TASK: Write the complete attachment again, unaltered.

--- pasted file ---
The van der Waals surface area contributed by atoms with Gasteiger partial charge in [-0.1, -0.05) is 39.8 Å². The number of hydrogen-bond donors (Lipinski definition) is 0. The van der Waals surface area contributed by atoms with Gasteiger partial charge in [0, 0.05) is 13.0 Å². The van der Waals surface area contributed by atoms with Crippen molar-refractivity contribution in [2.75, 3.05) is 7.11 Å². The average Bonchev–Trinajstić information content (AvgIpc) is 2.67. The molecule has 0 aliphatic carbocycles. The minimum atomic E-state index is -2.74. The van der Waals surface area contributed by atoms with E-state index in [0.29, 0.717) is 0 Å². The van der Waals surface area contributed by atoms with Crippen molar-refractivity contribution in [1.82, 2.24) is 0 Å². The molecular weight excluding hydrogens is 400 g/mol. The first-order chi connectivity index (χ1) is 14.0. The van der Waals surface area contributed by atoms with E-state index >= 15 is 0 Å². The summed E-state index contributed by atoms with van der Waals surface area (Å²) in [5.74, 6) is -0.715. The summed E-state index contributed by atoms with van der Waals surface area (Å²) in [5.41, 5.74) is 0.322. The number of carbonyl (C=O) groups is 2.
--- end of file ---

The van der Waals surface area contributed by atoms with Gasteiger partial charge in [-0.1, -0.05) is 39.8 Å². The number of hydrogen-bond donors (Lipinski definition) is 0. The van der Waals surface area contributed by atoms with Gasteiger partial charge in [0, 0.05) is 13.0 Å². The van der Waals surface area contributed by atoms with Crippen molar-refractivity contribution in [2.75, 3.05) is 7.11 Å². The average Bonchev–Trinajstić information content (AvgIpc) is 2.67. The molecule has 0 aliphatic carbocycles. The minimum atomic E-state index is -2.74. The van der Waals surface area contributed by atoms with E-state index in [0.29, 0.717) is 0 Å². The van der Waals surface area contributed by atoms with Crippen molar-refractivity contribution in [1.82, 2.24) is 0 Å². The molecular weight excluding hydrogens is 400 g/mol. The first-order chi connectivity index (χ1) is 14.0. The van der Waals surface area contributed by atoms with E-state index >= 15 is 0 Å². The summed E-state index contributed by atoms with van der Waals surface area (Å²) in [5.74, 6) is -0.715. The summed E-state index contributed by atoms with van der Waals surface area (Å²) in [5.41, 5.74) is 0.322. The number of carbonyl (C=O) groups is 2.